Beyond my LinkedIn account, I don't appear much online. However, this isn't to say that I'm not online: I have public accounts on Tik Tok, Snapchat, and Twitter. I'm also active on Discord, Slack, YouTube, and GroupMe, but it is much harder to search for individual users on these platforms. I have attempted to look up these profiles in their respective apps, and it was hard to find them. Most of my profiles are anonymous or not associated directly with me. My "professional" Instagram, and other social media profiles, didn't even show up when you search my name. This was interesting because I figured even if my account were private, people would still be able to see it: however, this is most likely not the case unless you know my exact username.
Is my private identity accurate?
The way in which my personal internet history is reflected pleasantly surprised me. I always worry that my activity on private accounts will come back to haunt me. Despite how my online presence might present me, I am routinely much more active on my personal accounts. In these spaces, I often feel comfortable experimenting with my identity. As Sarah T. Roberts puts it, “[the internet] is a place where one could try on different identities, points of view, and political stances,”  Because these private spaces only reflect parts of me that I post, I can freely express myself, among an audience I can control.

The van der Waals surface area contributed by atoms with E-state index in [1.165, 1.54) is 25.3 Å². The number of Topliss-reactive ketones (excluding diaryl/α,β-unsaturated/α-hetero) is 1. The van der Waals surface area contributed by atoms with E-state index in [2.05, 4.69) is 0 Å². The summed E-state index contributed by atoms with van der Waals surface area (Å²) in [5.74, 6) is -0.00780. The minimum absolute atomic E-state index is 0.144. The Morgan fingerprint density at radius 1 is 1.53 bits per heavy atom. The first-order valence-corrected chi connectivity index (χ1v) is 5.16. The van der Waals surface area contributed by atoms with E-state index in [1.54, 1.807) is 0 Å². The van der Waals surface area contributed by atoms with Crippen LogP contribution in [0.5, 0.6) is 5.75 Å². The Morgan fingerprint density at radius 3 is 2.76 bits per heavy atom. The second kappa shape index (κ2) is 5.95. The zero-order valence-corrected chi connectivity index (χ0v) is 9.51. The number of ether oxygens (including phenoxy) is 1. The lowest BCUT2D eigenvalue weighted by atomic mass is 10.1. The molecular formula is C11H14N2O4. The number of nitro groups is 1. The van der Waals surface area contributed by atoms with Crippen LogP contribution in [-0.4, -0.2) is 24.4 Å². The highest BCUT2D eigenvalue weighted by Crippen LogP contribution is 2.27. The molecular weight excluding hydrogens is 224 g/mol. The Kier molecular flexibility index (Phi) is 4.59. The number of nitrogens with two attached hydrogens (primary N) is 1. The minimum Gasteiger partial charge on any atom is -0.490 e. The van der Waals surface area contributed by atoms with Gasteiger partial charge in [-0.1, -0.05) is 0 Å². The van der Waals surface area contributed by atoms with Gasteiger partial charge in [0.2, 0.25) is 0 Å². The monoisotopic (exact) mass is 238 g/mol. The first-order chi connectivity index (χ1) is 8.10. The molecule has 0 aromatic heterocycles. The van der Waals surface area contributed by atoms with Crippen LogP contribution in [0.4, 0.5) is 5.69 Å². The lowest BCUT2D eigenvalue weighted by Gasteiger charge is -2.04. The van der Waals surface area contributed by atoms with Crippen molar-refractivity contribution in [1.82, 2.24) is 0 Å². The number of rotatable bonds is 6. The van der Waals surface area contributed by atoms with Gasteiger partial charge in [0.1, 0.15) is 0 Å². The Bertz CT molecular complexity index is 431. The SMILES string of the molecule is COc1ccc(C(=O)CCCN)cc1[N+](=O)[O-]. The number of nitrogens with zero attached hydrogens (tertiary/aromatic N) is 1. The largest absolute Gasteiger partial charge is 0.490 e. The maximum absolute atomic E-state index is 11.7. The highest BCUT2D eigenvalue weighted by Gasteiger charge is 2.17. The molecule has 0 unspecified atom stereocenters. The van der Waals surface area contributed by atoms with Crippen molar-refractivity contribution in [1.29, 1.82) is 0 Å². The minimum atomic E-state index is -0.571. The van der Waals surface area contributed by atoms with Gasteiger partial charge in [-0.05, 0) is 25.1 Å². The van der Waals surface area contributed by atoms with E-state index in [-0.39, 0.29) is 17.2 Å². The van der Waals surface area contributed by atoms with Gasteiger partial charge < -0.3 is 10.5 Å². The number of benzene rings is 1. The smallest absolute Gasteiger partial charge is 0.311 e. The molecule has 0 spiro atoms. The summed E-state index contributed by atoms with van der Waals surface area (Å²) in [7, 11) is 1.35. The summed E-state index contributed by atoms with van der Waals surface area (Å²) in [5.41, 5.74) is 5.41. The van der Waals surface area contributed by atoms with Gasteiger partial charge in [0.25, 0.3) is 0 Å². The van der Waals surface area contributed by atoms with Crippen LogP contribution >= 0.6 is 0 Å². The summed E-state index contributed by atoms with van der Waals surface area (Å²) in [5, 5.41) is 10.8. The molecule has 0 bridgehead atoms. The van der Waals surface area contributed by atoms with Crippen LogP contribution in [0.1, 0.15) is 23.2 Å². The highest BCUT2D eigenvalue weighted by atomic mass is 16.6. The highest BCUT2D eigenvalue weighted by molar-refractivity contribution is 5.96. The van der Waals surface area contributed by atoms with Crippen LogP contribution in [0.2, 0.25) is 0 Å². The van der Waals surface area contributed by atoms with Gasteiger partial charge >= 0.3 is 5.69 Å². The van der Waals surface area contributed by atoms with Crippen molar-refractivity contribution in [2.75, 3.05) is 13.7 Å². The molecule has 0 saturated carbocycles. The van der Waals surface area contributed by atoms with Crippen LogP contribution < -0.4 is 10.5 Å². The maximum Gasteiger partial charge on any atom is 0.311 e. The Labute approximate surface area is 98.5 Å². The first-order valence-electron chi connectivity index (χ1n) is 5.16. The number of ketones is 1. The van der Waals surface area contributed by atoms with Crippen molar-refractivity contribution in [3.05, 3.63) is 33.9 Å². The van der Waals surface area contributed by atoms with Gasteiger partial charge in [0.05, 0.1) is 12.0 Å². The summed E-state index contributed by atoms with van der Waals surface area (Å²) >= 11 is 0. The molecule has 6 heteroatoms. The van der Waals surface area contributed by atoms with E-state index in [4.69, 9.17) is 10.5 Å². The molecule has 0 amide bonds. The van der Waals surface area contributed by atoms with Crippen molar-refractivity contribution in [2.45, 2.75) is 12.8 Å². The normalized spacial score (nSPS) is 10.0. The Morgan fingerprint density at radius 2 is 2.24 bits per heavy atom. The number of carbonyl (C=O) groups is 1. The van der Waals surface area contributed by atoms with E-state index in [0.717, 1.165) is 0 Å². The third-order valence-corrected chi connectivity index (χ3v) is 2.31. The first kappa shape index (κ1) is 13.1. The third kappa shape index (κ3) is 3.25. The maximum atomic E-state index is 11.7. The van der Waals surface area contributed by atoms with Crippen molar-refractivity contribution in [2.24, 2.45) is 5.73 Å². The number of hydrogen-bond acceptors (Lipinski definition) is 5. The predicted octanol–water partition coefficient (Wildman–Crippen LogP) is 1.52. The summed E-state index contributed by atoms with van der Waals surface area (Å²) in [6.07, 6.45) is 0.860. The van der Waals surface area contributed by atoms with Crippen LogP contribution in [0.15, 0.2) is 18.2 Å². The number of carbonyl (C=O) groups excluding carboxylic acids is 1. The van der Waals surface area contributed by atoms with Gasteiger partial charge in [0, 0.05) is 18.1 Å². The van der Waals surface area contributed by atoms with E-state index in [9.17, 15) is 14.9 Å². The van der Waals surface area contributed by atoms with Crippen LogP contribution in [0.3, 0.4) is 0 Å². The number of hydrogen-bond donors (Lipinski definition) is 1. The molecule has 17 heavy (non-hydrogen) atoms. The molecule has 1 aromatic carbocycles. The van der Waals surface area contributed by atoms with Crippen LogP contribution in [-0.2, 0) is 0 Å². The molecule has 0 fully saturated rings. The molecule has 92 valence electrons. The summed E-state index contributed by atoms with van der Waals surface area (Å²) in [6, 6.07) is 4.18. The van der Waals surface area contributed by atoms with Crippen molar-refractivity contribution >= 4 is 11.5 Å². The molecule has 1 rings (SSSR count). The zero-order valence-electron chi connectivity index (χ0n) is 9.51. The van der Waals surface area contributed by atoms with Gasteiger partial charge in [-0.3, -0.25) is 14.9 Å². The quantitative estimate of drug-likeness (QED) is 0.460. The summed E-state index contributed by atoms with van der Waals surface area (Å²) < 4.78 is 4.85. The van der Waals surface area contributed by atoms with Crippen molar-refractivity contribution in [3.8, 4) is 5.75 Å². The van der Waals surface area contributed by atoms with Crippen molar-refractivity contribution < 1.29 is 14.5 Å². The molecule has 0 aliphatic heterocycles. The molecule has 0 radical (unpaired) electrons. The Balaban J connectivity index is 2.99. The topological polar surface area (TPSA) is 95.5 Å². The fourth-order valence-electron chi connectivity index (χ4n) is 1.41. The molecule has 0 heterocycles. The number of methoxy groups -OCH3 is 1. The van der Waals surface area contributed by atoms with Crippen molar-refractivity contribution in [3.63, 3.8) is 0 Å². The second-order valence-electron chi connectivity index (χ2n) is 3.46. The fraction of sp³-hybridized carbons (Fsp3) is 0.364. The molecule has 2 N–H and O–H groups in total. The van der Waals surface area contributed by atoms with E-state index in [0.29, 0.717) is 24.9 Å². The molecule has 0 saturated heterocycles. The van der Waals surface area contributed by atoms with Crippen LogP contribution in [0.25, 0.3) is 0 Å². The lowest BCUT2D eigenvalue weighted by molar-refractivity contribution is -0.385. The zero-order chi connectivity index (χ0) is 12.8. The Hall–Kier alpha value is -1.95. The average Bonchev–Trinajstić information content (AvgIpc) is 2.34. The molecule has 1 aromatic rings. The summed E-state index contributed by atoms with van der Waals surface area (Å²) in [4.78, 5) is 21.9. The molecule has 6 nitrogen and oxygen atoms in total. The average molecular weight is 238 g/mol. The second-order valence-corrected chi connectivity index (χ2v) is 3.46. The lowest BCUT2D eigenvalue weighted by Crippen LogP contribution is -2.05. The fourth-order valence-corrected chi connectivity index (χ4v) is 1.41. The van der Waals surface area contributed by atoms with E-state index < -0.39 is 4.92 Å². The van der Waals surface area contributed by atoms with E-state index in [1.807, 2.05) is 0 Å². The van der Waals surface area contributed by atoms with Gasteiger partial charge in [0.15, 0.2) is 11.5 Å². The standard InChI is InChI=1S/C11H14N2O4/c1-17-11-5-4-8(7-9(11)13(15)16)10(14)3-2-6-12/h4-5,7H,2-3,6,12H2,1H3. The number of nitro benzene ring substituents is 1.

However, even if it is only to exterior viewers, the slight hint of privacy has allowed me to feel much more comfortable. I routinely meet new people, which forces me to learn and think about new cultures. I also can interact with people similar to me, something I struggled with even in college. Unlike some social media influencers, I am incredibly uncomfortable with leaving traces of my identity online. Having some control over how my data is presented allows for me to benefit from these systems. Unlike LinkedIn, which I never use, I greatly benefit from and routinely interact and engage with sites where I have more control over my public identity (and can remain anonymous to outside viewers). Even my friends with public accounts have noted that controlling how their data is collected would significantly improve their online experience.
While researching this project, I was continually surprised at how my life is presented online. It is a purely qualitative view: sports and educational achievements define my existence. Meanwhile, there is a lot of information that I haven't directly consented to display. Because of my mostly private identity, I often lose control of how I am presented. Overall, One of my primary goals in life is to feel comfortable in both in-person and online environments. Privacy plays an essential aspect in this, and when having a data identity is often unavoidable, even the illusion of privacy can be significantly impactful.
- Wikipedia:John Wisniewski
- Roberts, Sarah T. Behind the Screen: Content Moderation in the Shadows of Social Media. Yale University Press, 2019.